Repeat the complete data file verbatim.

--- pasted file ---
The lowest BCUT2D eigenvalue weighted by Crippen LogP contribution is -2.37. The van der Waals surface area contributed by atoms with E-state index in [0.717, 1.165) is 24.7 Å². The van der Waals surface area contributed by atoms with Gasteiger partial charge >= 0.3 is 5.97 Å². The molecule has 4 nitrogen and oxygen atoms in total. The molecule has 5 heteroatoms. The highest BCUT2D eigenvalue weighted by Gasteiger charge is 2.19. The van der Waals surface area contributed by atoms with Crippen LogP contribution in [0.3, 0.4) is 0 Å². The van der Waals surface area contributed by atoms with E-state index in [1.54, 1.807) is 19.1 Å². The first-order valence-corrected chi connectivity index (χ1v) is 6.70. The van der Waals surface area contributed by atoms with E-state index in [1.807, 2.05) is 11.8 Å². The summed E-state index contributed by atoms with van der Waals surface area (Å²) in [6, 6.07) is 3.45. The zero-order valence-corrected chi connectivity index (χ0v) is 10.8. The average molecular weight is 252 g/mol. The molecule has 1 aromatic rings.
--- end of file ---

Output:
The lowest BCUT2D eigenvalue weighted by Crippen LogP contribution is -2.37. The van der Waals surface area contributed by atoms with E-state index in [0.717, 1.165) is 24.7 Å². The van der Waals surface area contributed by atoms with Gasteiger partial charge >= 0.3 is 5.97 Å². The molecule has 4 nitrogen and oxygen atoms in total. The molecule has 5 heteroatoms. The highest BCUT2D eigenvalue weighted by Gasteiger charge is 2.19. The van der Waals surface area contributed by atoms with Crippen LogP contribution in [0.3, 0.4) is 0 Å². The van der Waals surface area contributed by atoms with E-state index in [1.54, 1.807) is 19.1 Å². The first-order valence-corrected chi connectivity index (χ1v) is 6.70. The van der Waals surface area contributed by atoms with E-state index in [1.807, 2.05) is 11.8 Å². The summed E-state index contributed by atoms with van der Waals surface area (Å²) in [6, 6.07) is 3.45. The zero-order valence-corrected chi connectivity index (χ0v) is 10.8. The average molecular weight is 252 g/mol. The molecule has 1 aromatic rings.